Yet there are excellent things about the office's physicality. For one, it is well ventilated; a large vent and a return register are both present, so that the air in the office is always moving, conveying a sense of freshness and the sense somehow that the building yet lives because it breathes. Too, it is positioned well. The eastern stair of the building--which is that nearest to the restrooms on the third and second floors--is nearby and so easily accessible, yet not so nearby that the sounds of those using the stairs resound in the room. The lone and agonizingly slow elevator in the building is similarly close, facilitating use but suppressing the experience of the noise. A janitorial closet is not far off, offering access to cleaning supplies and to better custodial care. And the fourth-floor lounge, in which are a printer, a refrigerator, and a microwave, is directly across the hall, so that it is a short walk for the occupants of Morrill 411 to produce papers or prepare the scanty meals that many take throughout the day.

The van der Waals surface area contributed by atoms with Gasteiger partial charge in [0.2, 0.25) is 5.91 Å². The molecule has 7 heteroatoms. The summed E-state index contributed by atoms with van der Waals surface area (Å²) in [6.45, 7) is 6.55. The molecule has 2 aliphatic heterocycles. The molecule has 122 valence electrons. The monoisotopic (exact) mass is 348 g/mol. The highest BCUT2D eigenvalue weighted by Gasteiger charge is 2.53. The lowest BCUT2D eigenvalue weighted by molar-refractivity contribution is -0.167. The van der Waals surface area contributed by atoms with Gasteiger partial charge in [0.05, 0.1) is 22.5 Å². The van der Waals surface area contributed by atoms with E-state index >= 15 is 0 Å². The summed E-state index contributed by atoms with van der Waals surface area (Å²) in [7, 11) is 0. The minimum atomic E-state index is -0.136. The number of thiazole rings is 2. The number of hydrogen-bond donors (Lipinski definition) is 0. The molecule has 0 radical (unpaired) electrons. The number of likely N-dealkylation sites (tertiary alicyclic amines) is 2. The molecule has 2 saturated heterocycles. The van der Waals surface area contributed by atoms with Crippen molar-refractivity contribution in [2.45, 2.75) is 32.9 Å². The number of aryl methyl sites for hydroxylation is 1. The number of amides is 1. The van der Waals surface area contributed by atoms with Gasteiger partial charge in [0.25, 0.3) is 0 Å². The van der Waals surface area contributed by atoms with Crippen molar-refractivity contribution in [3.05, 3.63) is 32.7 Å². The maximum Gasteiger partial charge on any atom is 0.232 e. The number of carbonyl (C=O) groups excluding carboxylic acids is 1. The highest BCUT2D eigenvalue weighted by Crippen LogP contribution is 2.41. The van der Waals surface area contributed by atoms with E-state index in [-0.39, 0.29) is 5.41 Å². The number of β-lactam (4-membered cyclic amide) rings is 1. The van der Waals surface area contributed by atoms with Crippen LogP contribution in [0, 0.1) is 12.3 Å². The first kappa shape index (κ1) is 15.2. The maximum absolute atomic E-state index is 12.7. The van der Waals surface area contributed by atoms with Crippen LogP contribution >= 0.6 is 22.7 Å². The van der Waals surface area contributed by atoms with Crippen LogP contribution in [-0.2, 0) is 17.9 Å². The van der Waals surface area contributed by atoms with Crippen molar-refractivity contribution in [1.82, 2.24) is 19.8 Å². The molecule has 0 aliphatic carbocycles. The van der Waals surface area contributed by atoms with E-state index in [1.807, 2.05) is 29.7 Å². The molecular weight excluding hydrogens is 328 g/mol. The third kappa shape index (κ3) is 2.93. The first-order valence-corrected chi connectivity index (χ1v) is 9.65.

Even the drabness of the room helps Morrill 411 to offer benefits to its occupants. The lack of interest of floor, walls, and ceiling forces attention to be paid to other things than the mere physical surroundings (and it can serve as a calming anesthetic for those whose minds occasionally need such things). The lack of scholarly apparatus promotes instead a focus on collegiality; in the idle moments between classes, when grading is done but not enough time remains to head out for a meal or a drink before the next class begins or the next staff meeting, there are colleagues present and similarly waiting. It offers the opportunity for intense, far-ranging conversations in which teaching styles and techniques are discussed and exchanged, and ideas for new research (to be conducted at other sites, usually) are batted about in the attempt to ascertain if they are worth pursuing and in what ways. More involved decor on the walls would compel attention on its own, and that attention would detract somewhat from the ability of the occupants to focus on what the others are doing. It would call attention to itself and thereby call it away from the interchange of ideas that serves to make an increasingly cohesive group from the assigned occupants of Morrill 411.